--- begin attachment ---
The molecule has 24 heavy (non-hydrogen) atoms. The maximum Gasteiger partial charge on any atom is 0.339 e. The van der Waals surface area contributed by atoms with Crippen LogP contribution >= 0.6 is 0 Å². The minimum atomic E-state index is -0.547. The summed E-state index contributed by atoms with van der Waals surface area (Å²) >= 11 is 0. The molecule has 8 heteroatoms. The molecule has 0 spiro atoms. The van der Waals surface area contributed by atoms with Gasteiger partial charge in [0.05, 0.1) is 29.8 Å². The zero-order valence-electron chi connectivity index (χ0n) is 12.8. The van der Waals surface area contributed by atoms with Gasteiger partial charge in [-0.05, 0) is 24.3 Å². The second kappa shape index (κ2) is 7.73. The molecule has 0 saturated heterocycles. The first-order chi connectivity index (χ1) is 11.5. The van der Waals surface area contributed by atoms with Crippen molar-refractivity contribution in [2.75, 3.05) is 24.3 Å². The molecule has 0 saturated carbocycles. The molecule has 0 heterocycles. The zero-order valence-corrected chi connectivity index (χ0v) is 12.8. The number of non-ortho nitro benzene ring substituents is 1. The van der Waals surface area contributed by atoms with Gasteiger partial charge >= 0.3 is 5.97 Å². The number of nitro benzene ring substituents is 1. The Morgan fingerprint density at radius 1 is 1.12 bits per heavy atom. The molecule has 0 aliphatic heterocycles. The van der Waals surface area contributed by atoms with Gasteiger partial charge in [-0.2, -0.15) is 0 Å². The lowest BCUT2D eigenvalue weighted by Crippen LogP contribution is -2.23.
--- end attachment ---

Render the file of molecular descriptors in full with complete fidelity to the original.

The molecule has 24 heavy (non-hydrogen) atoms. The maximum Gasteiger partial charge on any atom is 0.339 e. The van der Waals surface area contributed by atoms with Crippen LogP contribution >= 0.6 is 0 Å². The minimum atomic E-state index is -0.547. The summed E-state index contributed by atoms with van der Waals surface area (Å²) >= 11 is 0. The molecule has 8 heteroatoms. The molecule has 0 spiro atoms. The van der Waals surface area contributed by atoms with Gasteiger partial charge in [0.05, 0.1) is 29.8 Å². The zero-order valence-electron chi connectivity index (χ0n) is 12.8. The van der Waals surface area contributed by atoms with Gasteiger partial charge in [-0.05, 0) is 24.3 Å². The second kappa shape index (κ2) is 7.73. The molecule has 0 saturated heterocycles. The first-order chi connectivity index (χ1) is 11.5. The van der Waals surface area contributed by atoms with Crippen molar-refractivity contribution in [2.75, 3.05) is 24.3 Å². The molecule has 0 saturated carbocycles. The molecule has 0 heterocycles. The zero-order valence-corrected chi connectivity index (χ0v) is 12.8. The number of non-ortho nitro benzene ring substituents is 1. The van der Waals surface area contributed by atoms with Gasteiger partial charge >= 0.3 is 5.97 Å². The number of nitro benzene ring substituents is 1. The Morgan fingerprint density at radius 1 is 1.12 bits per heavy atom. The molecule has 0 aliphatic heterocycles. The van der Waals surface area contributed by atoms with Gasteiger partial charge in [-0.2, -0.15) is 0 Å². The lowest BCUT2D eigenvalue weighted by Crippen LogP contribution is -2.23.